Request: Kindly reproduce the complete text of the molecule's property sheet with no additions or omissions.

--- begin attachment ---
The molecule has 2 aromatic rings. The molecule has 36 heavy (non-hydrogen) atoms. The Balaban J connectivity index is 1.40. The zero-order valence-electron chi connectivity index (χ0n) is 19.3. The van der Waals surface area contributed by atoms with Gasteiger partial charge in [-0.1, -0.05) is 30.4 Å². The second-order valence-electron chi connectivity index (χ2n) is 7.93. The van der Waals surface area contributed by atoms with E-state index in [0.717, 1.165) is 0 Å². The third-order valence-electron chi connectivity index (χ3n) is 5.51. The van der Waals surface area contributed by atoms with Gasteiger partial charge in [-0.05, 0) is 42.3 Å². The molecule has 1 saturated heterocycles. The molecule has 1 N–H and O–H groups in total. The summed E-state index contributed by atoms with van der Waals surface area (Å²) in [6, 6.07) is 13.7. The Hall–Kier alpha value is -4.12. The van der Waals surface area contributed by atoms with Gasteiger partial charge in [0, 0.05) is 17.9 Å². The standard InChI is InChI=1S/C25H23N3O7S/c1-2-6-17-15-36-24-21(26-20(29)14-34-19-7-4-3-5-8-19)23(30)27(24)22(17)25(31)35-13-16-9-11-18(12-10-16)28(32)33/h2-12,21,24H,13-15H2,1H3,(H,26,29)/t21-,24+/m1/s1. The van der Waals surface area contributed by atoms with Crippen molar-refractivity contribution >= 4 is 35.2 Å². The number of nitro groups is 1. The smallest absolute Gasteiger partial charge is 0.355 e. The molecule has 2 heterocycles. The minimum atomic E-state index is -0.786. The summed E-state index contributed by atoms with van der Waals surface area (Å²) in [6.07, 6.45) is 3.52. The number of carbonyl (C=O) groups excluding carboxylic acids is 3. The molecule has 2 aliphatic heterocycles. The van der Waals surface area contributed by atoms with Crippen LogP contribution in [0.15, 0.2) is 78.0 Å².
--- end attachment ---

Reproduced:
The molecule has 2 aromatic rings. The molecule has 36 heavy (non-hydrogen) atoms. The Balaban J connectivity index is 1.40. The zero-order valence-electron chi connectivity index (χ0n) is 19.3. The van der Waals surface area contributed by atoms with Gasteiger partial charge in [-0.1, -0.05) is 30.4 Å². The second-order valence-electron chi connectivity index (χ2n) is 7.93. The van der Waals surface area contributed by atoms with E-state index in [0.717, 1.165) is 0 Å². The third-order valence-electron chi connectivity index (χ3n) is 5.51. The van der Waals surface area contributed by atoms with Gasteiger partial charge in [-0.05, 0) is 42.3 Å². The molecule has 1 saturated heterocycles. The molecule has 1 N–H and O–H groups in total. The summed E-state index contributed by atoms with van der Waals surface area (Å²) in [6, 6.07) is 13.7. The Hall–Kier alpha value is -4.12. The van der Waals surface area contributed by atoms with Gasteiger partial charge in [0, 0.05) is 17.9 Å². The standard InChI is InChI=1S/C25H23N3O7S/c1-2-6-17-15-36-24-21(26-20(29)14-34-19-7-4-3-5-8-19)23(30)27(24)22(17)25(31)35-13-16-9-11-18(12-10-16)28(32)33/h2-12,21,24H,13-15H2,1H3,(H,26,29)/t21-,24+/m1/s1. The van der Waals surface area contributed by atoms with Crippen molar-refractivity contribution >= 4 is 35.2 Å². The number of nitro groups is 1. The smallest absolute Gasteiger partial charge is 0.355 e. The molecule has 2 heterocycles. The minimum atomic E-state index is -0.786. The summed E-state index contributed by atoms with van der Waals surface area (Å²) in [6.07, 6.45) is 3.52. The number of carbonyl (C=O) groups excluding carboxylic acids is 3. The molecule has 2 aliphatic heterocycles. The van der Waals surface area contributed by atoms with Crippen LogP contribution in [0.15, 0.2) is 78.0 Å².